But, Yes, David Yarrow and his crew was *not* the reason this fox was euthanized. Unfortunately, thousands of other humans across the span of several years are to blame for his demise. I've seen firsthand both foxes in the image (Including 15M) getting food from and being habituated with ice-fishermen on the lake, and am aware of them receiving food year-round from fishermen, campers, tourists, and I'm sure other photographers who have baited with food. Like mentioned earlier, even people not feeding these animals but getting close for pictures or letting them hang around their campsites or ice-fishing groups still habituates them and adds to the problem. This fox, 15M, was slated by the Park Service to be captured and euthanized since last summer due to several previous years of feeding and habituation, which is far before Yarrow's recent incident. He is not the one to blame for this, and doesn't deserve blame and hate and complete cancelling, but he is not blameless for his actions, either, and should still be held responsible for what he did do wrong. We need more people like Tiffany Taxis. When people see behavior from humans where they are feeding animals, or too close, or otherwise breaking park rules and laws or behaving questionably, to speak up to those people and tell them it's wrong and why, or reporting it to park authorities. This is a huge issue not just in Grand Teton park, but in Yellowstone and I'm sure countless other parks around the country and world. Speaking up and practicing law-abiding behavior that respects wildlife can be the thing that saves an animal's life. I'm appalled by what I see and hear of in Yellowstone and GTNP, and as a regular to both parks, I try to hold the wildlife and ecosystem to as high of a standard as I can, to be ethical in my photography, and to educate others as much as possible so everyone has a safe, yet fruitful trip.

Mark Dunsmuir's picture

Thanks for taking so much time to think about this and respond.

I'm torn - I don't disagree with you that photographers should move away - but - sometimes that's not possible. Also, wild animals don't usually pay much attention to people unless they are ALREADY habituated through feeding. I've been a few feet from gorilla, penguin, leopard . . . all who walked past me and there was no way I was causing a ruckus to move away for my own safety and that of the animal. None of these animals showed more than slight curiosity as to what I was. I think that's because they've never been fed by people. That being said, I think we're pretty much on the same page.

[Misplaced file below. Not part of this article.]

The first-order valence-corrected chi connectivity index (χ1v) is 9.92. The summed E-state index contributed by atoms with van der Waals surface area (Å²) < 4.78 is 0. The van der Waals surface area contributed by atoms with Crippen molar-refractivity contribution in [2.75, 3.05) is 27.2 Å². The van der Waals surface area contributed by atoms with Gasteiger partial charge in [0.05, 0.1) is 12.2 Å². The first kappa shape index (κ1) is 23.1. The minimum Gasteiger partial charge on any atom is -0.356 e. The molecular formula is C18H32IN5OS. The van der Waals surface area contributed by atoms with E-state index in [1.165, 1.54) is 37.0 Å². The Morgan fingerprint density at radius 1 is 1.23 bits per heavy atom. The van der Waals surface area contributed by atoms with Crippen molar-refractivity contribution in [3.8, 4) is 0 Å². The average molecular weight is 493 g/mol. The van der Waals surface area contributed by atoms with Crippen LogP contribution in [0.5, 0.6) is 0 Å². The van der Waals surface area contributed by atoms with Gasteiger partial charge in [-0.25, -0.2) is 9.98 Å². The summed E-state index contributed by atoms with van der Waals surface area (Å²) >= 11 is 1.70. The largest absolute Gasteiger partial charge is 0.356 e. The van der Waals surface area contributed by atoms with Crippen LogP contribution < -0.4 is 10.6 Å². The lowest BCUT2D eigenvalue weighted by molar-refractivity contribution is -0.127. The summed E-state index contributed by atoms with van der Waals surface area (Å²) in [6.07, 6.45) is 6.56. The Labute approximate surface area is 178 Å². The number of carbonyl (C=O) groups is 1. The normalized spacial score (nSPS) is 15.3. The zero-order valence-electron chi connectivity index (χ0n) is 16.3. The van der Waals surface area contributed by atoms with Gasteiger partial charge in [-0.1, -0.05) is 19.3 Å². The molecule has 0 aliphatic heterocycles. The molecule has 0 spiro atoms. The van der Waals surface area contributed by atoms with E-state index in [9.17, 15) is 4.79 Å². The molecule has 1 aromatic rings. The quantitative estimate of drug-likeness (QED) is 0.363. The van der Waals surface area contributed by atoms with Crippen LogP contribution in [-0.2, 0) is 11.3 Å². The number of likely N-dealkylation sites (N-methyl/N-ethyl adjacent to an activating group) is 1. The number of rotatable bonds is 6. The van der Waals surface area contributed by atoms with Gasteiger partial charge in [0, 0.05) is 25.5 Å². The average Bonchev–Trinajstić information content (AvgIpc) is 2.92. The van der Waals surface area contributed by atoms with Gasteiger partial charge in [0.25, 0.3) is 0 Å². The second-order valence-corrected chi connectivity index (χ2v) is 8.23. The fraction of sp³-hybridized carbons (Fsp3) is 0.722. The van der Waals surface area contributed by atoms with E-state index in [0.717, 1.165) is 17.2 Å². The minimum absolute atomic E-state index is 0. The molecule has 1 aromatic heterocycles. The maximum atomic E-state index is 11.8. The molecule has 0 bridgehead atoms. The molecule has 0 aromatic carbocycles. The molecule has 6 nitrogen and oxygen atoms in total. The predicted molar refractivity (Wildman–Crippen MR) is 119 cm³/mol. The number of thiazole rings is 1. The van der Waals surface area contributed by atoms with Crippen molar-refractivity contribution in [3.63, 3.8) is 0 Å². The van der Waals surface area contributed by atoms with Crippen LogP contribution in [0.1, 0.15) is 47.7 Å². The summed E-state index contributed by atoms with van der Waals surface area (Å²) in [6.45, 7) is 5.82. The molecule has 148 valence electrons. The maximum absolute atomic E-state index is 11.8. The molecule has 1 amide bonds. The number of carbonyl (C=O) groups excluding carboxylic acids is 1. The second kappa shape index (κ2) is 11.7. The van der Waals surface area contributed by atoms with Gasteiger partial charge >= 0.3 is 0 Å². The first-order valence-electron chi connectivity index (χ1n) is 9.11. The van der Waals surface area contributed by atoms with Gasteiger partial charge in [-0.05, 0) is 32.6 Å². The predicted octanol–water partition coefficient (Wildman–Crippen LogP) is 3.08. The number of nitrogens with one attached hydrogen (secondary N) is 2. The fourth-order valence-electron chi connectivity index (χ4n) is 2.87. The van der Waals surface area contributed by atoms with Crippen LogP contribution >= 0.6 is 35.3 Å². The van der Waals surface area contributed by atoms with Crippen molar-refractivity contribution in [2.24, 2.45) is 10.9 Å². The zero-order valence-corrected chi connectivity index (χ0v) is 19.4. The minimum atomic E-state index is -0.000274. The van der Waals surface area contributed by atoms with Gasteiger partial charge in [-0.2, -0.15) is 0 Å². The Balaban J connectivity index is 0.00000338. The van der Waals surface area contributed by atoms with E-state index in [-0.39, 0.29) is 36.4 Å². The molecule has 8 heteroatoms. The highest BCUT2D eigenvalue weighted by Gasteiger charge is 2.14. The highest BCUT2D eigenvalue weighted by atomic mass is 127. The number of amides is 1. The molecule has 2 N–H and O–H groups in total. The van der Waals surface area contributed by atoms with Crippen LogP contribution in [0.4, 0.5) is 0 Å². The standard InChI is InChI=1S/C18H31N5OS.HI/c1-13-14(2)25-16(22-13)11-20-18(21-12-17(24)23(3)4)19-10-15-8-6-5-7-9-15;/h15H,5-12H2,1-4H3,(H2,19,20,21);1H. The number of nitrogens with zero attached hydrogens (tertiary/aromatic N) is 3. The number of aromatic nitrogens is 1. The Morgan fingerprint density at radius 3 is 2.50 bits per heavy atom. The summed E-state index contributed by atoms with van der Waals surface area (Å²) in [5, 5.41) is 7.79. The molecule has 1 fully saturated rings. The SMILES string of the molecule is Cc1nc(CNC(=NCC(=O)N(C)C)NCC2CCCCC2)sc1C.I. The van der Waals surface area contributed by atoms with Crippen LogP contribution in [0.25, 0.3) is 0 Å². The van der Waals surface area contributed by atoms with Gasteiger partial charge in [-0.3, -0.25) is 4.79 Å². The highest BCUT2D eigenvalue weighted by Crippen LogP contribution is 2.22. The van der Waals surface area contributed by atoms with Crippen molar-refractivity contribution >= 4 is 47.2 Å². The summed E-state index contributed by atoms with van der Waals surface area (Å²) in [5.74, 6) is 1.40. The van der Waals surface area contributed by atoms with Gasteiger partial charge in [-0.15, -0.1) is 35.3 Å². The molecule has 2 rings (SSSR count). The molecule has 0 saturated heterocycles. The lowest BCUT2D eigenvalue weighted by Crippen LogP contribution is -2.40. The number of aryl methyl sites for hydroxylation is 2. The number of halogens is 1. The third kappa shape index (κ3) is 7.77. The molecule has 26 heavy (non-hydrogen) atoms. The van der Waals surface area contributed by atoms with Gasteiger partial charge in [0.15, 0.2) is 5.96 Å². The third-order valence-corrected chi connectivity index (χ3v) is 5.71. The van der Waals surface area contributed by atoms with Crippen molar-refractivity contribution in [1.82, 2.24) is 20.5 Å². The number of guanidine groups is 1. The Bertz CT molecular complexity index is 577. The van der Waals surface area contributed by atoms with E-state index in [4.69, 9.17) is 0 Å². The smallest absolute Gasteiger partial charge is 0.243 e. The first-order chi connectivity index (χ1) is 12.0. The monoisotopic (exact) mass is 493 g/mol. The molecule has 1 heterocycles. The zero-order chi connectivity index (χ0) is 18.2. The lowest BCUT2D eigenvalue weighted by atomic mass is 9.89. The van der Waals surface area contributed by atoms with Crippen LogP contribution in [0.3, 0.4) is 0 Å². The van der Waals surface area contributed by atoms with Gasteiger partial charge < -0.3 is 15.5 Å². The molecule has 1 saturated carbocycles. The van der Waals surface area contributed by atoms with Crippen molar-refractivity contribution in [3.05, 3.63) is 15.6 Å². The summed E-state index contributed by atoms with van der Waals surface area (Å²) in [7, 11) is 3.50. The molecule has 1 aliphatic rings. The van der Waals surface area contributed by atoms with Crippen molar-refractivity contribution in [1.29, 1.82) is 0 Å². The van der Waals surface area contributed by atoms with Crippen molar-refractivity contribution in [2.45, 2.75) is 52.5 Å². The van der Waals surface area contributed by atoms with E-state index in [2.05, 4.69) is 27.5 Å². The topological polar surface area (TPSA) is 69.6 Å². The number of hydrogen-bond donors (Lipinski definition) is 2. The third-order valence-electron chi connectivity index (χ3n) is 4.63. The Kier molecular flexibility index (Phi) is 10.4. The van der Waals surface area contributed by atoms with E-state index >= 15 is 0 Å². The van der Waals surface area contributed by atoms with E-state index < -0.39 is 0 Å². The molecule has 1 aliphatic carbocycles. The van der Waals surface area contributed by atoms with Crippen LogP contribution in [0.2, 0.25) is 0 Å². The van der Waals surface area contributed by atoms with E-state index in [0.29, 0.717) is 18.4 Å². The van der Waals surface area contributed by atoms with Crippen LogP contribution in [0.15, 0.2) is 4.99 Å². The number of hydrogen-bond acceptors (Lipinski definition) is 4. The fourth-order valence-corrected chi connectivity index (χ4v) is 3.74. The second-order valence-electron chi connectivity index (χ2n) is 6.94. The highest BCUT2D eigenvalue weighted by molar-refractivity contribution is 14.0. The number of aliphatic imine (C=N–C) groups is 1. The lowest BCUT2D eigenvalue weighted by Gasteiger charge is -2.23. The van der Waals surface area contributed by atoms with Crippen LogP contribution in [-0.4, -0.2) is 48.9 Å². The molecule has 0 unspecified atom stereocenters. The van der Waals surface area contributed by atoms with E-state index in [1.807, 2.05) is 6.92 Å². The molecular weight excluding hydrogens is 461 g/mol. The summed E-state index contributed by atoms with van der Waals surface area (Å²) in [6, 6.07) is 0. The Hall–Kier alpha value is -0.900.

As for proof, I don't think that anyone has to prove they didn't do something (except in the rarest of incidents). However, the Park should still investigate.

Thanks again.

Mark Fa'amaoni's picture

"I'm torn - I don't disagree with you that photographers should move away - but - sometimes that's not possible."

I mean we can all see the photo. He's lying there taking a photo of the fox. Of course he could have moved away.

Mark Dunsmuir's picture

According to those I talked to, the whole thing took about 5 minutes. If Yarrow laid down while the foxes were 45 feet away and then the foxes walked towards him, he may not have had time to move away before the foxes were “on” him. Especially when looking through a longer lens, distance can be a bit fuzzy.

Mark Fa'amaoni's picture

If Yarrow laid down and then the foxes walked towards him Yarrow could have stood up and walked away. Its not as if he literally didn't have two people standing above him who could have told him what was happening. It doesn't take five minutes to stand up. We can see the photo.

And do you really expect me to believe that a seasoned photographer can't tell how far away their subject is when looking through their own lens?

Mark Dunsmuir's picture

Commenting below Braeden's comment.

Braeden Roesler's picture

Yes, it's not always possible, but in this instance it definitely was, and that's the park's policy themselves to visitors on if an animal gets closer to you than the minimum distance (25 yards or 100 yards depending on the animal), that it is your responsibility to move further back unless you are in a vehicle or a ranger is explicitly allowing you to be closer than that distance, or a rare instance like you mentioned where one is simply passing by and you have nowhere to go. A few feet inside of that distance limit isn't going to make much of a difference, but a few feet away from the animal while continuing to photograph is a huge difference and big no-no, especially in a situation like this where the animal is habituated and is actively interacting with you or your party, again, in the national park and with these kinds of animals, I'm not saying nobody can be within feet of any animal anywhere.